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Employers failing to support growing number of carer employees

Employers are failing to support employees with caring responsibilities, although the public sector is significantly better than the private or voluntary, according to a new report.

The report, from the Chartered Institute of Personnel and Development (CIPD), found that 52% of public sector employers had a formal, written policy aimed at carers, and only 11% had no plans to implement such a policy. In contrast, just 18% of private sector employers and 26% of voluntary sector employers had a policy.

However, the report warned that all employers need to do more to accommodate the growing numbers of carer employees.

It is now estimated that three in five people will have to care for someone at some point in their lives, and an ageing population means more people are likely to find themselves in a ‘sandwich generation’, with caring responsibilities for both children and ageing parents.

Claire McCartney, research advisor for resourcing and talent planning at the CIPD, said: “The onus is on employers to create and promote policies and initiatives in the workplace that empower working carers, sending employees a clear message that their organisation will support them.”

She warned that employers needed to train line managers in better dealing with carer employees and measure the exact numbers of carers in the workplace, since some employees might not ask for special support out of fear it would have a negative impact on their career.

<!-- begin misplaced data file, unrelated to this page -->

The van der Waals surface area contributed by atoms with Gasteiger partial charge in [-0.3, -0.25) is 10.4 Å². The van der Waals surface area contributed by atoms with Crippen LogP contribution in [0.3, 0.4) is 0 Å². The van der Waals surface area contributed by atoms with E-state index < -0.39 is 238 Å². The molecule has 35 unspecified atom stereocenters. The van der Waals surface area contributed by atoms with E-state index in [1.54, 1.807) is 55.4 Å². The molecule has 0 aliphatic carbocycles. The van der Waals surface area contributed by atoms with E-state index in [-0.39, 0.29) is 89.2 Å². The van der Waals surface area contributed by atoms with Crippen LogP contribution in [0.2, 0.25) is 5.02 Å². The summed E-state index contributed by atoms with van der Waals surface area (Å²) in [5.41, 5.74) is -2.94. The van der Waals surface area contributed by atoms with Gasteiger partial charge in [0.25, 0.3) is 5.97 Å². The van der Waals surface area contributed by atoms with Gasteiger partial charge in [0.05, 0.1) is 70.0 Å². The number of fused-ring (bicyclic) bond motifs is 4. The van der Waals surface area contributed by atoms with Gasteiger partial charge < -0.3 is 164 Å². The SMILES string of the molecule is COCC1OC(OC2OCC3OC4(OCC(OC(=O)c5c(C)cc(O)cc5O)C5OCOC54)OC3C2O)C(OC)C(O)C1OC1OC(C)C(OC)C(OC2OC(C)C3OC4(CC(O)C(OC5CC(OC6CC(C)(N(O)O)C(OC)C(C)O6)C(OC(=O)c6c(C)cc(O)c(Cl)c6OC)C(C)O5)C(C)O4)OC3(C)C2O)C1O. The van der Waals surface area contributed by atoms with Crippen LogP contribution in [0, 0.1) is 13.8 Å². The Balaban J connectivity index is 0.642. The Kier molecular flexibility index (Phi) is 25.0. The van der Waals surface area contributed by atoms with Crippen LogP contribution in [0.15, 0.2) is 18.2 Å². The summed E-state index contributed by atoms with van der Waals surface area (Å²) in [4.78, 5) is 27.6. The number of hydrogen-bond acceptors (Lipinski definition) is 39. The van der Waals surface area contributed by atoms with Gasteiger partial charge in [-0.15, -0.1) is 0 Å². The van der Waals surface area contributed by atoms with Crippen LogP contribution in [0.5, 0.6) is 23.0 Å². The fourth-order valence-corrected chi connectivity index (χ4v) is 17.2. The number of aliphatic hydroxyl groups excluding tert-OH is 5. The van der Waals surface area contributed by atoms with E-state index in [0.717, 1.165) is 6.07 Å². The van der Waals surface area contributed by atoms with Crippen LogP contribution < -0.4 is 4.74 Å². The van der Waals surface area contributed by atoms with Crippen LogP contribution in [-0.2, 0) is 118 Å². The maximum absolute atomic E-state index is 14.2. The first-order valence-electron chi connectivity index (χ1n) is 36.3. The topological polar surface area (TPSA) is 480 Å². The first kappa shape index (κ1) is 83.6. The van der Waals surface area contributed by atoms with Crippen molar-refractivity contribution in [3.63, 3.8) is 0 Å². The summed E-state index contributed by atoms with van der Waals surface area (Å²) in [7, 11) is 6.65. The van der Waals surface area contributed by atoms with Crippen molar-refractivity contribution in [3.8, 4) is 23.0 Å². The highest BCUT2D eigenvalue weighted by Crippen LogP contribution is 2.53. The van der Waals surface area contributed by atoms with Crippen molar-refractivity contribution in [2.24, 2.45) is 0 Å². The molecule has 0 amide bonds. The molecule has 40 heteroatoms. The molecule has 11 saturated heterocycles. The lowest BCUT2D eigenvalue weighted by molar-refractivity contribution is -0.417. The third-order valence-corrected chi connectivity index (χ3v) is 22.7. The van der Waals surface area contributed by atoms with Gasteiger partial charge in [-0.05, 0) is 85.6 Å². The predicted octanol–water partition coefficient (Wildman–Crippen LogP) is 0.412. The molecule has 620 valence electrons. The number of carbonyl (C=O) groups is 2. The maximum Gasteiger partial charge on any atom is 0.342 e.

The CIPD report says that lack of support may lead to carer employees being unable to advance in their career, because they are perceived as unreliable, or being unable to perform as well as they could at work because of tiredness.

The report also found that 63% of public sector employers provided carer employers with flexible leave arrangements and 68% provide them with flexible working arrangements beyond statutory requirements.

The CIPD also questioned carer employees about what approach they wanted their employers to take, and found that 62% said they wanted their employer to encourage them to state their needs without involvement in their personal lives. Just 18% said they preferred a ‘hands on’ approach.

McCartney added: “Employers need to see working carers as an opportunity, rather than a challenge, and listening and understanding what they need from their employer is important.

“Although official policies for working carers will help to legitimise their place in the labour market, they need not be prescriptive and should focus on empowering individuals.”

The report also said that the government should provide more concentrated action, in partnership with business and employee bodies, to promote support for carer employees.

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